The Business Roundtable, a trade group of top U.S. chief executives, announced Wednesday its members backed the revised U.S.-Mexico-Canada (USMCA) trade deal after negotiators brought the hard-won agreement across the finishing line.
The U.S. Federal Aviation Administration said on Wednesday it was investigating production issues at Boeing Co's 737 MAX factory, raised by an ex-manager who warned that schedule pressure and worker fatigue undermined quality and raised safety risks.
U.S. Federal Aviation Administration (FAA) chief Steve Dickson confirmed on Wednesday the agency will not allow Boeing Co's grounded 737 MAX, involved in two fatal crashes in five months, to resume flying before the end of 2019.
Europe sought to bolster the world's faltering battle against climate change on Wednesday with its "Green Deal" to slash fossil fuel dependence, while teen activist Greta Thunberg rebuked global leaders for dragging their feet.
U.N. chief Antonio Guterres exhorted major world economies on Wednesday to signal more ambitious commitments to cut greenhouse emissions as climate talks in Madrid hit an intense phase.
On November 14, 1881, an American called George Melville limped across a frozen delta in Siberia and pulled a pole from the snow with his frost-bitten hands.
Two armed individuals targeted a New Jersey kosher grocery in an attack that killed six people including the shooters, though the motive of the attack remains unclear, public safety officials said on Wednesday.
Global equity markets rose on Wednesday as investors expected U.S. President Donald Trump would delay his promised new tariffs on Chinese goods, while oil prices fell after data showed an unexpected rise in U.S. crude inventories.
Dozens of Rohingya Muslims appeared in a Myanmar court on Wednesday to face charges of traveling illegally after they were arrested while fleeing apartheid-like conditions in the country's Rakhine state.
Greta Thunberg, the 16-year-old Swede who inspired millions of young people to take action against climate change, has been named Time Magazine's Person of the Year for 2019.
The blue-chip Dow Jones index came under pressure from losses in Boeing and Home Depot on Wednesday, while the S&P 500 and the Nasdaq eked out gains as investors awaited the Federal Reserve's policy statement for clues on the strength of the economy.
The U.S. Federal Reserve holds its last policy meeting of 2019 on Wednesday, having completed a year-long U-turn that saw it abandon a tightening cycle and lower borrowing costs three times in response to the global trade war.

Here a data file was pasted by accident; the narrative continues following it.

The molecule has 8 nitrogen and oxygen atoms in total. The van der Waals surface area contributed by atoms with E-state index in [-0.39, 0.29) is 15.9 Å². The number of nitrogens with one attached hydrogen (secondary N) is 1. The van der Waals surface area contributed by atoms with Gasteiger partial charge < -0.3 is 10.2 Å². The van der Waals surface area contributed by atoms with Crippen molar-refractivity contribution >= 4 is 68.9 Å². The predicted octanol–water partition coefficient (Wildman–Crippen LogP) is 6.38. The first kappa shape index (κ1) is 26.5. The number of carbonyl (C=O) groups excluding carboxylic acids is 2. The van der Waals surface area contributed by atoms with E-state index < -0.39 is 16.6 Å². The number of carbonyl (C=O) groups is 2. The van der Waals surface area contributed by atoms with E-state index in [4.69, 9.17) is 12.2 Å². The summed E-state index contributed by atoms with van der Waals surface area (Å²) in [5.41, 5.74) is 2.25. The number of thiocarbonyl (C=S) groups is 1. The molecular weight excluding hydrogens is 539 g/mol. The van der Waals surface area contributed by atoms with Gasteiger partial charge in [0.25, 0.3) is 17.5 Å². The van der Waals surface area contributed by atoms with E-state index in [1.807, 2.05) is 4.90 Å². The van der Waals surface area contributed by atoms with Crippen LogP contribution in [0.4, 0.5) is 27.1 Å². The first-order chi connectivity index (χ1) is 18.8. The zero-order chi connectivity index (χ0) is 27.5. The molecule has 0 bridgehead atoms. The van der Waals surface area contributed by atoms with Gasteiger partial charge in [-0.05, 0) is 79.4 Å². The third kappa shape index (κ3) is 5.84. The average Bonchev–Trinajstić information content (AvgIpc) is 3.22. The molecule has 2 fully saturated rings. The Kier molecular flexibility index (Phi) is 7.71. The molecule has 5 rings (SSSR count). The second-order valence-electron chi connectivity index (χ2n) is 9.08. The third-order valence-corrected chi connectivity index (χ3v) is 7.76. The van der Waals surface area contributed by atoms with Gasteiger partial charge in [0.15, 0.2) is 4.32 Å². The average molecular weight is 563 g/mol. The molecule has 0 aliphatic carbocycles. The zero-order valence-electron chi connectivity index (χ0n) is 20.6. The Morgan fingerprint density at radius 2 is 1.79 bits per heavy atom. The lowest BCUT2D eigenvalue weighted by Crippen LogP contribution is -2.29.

Mexico's Foreign Minister Marcelo Ebrard said on Wednesday that under changes to the United States-Mexico-Canada Agreement (USMCA), Mexico will be able to bring labor complaints against companies and workplaces in the United States.
U.S. Senate Majority Leader Mitch McConnell on Wednesday said that the Republican-led chamber could start an impeachment trial of President Donald Trump, a fellow Republican, next month.
U.S. consumer prices increased solidly in November, which together with labor market strength could support the Federal Reserve's intention not to cut interest rates again in the near term after reducing borrowing costs three times this year.
Saudi Aramco shares surged the maximum permitted 10% above their IPO price on their Riyadh stock market debut on Wednesday, in a move hailed by the government as a vindication of its towering $2 trillion valuation of the state oil company.
Greta Thunberg, the teen activist from Sweden who has urged immediate action to address a global climate crisis, was named Time Magazine's Person of the Year for 2019 on Wednesday.
Mass rapes, the burning alive of Muslim Rohingya families in their homes and the killing with knives of dozens of children were described by Gambia's legal team as it set out its genocide case against Myanmar at the U.N.'s highest court on Tuesday.
Hearings are underway at the International Court of Justice in The Hague, where Myanmar is accused of genocide against its minority Muslim Rohingya population during a 2017 military crackdown.
Myanmar leader Aung San Suu Kyi on Wednesday rejected accusations of genocide committed against her country's Muslim Rohingya minority as "incomplete and misleading", and said the case should not be heard by the U.N.'s highest court.